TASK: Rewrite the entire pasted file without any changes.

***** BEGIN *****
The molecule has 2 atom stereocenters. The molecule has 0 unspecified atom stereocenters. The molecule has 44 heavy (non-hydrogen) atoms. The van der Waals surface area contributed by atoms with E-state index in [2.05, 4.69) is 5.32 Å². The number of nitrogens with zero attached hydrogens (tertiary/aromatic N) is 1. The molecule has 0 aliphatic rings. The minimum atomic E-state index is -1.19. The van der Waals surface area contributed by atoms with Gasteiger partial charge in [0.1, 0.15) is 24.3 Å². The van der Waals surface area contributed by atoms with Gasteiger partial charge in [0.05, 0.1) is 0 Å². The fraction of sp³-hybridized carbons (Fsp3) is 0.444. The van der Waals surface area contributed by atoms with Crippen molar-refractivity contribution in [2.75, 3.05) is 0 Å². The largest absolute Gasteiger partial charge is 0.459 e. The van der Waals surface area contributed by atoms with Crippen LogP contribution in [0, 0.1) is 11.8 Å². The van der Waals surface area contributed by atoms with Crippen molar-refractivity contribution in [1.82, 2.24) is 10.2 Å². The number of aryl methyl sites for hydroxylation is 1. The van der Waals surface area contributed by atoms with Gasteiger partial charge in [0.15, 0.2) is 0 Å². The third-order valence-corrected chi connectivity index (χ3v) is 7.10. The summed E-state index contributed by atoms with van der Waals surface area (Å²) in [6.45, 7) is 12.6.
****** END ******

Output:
The molecule has 2 atom stereocenters. The molecule has 0 unspecified atom stereocenters. The molecule has 44 heavy (non-hydrogen) atoms. The van der Waals surface area contributed by atoms with E-state index in [2.05, 4.69) is 5.32 Å². The number of nitrogens with zero attached hydrogens (tertiary/aromatic N) is 1. The molecule has 0 aliphatic rings. The minimum atomic E-state index is -1.19. The van der Waals surface area contributed by atoms with Gasteiger partial charge in [0.1, 0.15) is 24.3 Å². The van der Waals surface area contributed by atoms with Gasteiger partial charge in [0.05, 0.1) is 0 Å². The fraction of sp³-hybridized carbons (Fsp3) is 0.444. The van der Waals surface area contributed by atoms with Crippen molar-refractivity contribution in [2.75, 3.05) is 0 Å². The largest absolute Gasteiger partial charge is 0.459 e. The van der Waals surface area contributed by atoms with Crippen LogP contribution in [0, 0.1) is 11.8 Å². The van der Waals surface area contributed by atoms with Crippen molar-refractivity contribution in [1.82, 2.24) is 10.2 Å². The number of aryl methyl sites for hydroxylation is 1. The van der Waals surface area contributed by atoms with Gasteiger partial charge in [0.15, 0.2) is 0 Å². The third-order valence-corrected chi connectivity index (χ3v) is 7.10. The summed E-state index contributed by atoms with van der Waals surface area (Å²) in [6.45, 7) is 12.6.